AG is truly 2 different SQL servers that works together on selected databases. This is protection at the database level. This means that you have two sets of data and that corrupted pages will be restore automatically from the secondary replica. On the down side you have to administrate 2 sets of logins, jobs etc. and patch two different servers.

    Beware that AG introduces a penalty on writing if you decide to use synchronous replicas. The penalty can be as big as x2 for writing, compared to your single SAN solution on the FCI setup. The penalty for asynchrohous replicas is not significant.

    For many the best/most secure solution would be to create a local FCI with AG asynchronus replica to a third server. Then you get the best of both worlds.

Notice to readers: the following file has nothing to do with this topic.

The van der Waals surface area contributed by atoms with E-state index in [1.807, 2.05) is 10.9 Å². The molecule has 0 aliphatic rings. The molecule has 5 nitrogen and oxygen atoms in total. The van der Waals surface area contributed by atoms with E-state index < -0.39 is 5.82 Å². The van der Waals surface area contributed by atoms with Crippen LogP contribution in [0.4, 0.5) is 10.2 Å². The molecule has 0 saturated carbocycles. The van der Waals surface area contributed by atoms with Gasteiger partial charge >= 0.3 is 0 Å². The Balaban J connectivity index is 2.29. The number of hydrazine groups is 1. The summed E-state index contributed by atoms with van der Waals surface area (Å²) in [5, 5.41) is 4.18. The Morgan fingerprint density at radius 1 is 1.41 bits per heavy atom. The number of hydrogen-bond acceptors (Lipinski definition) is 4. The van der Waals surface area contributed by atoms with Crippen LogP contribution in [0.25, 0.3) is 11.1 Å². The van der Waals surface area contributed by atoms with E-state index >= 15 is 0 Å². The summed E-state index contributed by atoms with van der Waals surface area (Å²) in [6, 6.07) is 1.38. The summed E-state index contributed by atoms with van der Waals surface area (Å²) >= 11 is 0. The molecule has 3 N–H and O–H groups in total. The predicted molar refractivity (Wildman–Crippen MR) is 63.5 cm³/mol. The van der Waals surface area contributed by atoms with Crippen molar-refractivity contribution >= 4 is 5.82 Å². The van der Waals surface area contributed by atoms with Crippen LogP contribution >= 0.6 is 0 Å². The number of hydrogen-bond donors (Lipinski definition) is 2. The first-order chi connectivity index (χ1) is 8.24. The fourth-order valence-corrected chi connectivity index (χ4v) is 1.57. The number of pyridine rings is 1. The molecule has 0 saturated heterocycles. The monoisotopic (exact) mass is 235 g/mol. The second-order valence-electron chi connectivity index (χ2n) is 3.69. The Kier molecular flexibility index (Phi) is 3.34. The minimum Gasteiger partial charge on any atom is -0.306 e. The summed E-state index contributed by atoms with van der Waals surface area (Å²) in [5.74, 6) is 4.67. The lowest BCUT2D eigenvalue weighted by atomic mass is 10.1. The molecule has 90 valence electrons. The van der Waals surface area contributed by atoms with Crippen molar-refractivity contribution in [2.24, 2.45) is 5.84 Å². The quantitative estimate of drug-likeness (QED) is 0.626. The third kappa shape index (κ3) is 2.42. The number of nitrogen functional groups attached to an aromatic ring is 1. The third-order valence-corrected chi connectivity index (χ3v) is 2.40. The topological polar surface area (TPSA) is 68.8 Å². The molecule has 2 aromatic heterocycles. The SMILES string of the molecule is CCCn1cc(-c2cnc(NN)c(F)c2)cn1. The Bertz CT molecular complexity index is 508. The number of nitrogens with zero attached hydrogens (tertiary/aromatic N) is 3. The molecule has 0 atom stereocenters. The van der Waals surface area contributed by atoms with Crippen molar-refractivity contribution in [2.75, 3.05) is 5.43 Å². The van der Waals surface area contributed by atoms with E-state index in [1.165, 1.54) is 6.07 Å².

Regards

    Rasmus Glibstrup
    http://blog.sqlguy.dk


    Sunday, March 02, 2014 8:23 PM

All replies

  • Start reading here

    https://www.microsoftvirtualacademy.com/tracks/mission-critical-confidence-using-microsoft-sql-server-2012

    http://www.sqlservercentral.com/articles/FCI/92196/


    Best Regards,Uri Dimant SQL Server MVP, http://sqlblog.com/blogs/uri_dimant/

    MS SQL optimization: MS SQL Development and Optimization
    MS SQL Consulting: Large scale of database and data cleansing
    Remote DBA Services: Improves MS SQL Database Performance
    SQL Server Integration Services: Business Intelligence

    Sunday, March 02, 2014 7:57 AM
  • Start reading here

    https://www.microsoftvirtualacademy.com/tracks/mission-critical-confidence-using-microsoft-sql-server-2012

    http://www.sqlservercentral.com/articles/FCI/92196/


    Best Regards,Uri Dimant SQL Server MVP, http://sqlblog.com/blogs/uri_dimant/

    MS SQL optimization: MS SQL Development and Optimization
    MS SQL Consulting: Large scale of database and data cleansing
    Remote DBA Services: Improves MS SQL Database Performance
    SQL Server Integration Services: Business Intelligence

    What I have gathered from this is that:

    1. In FCI, SAN is single point of failure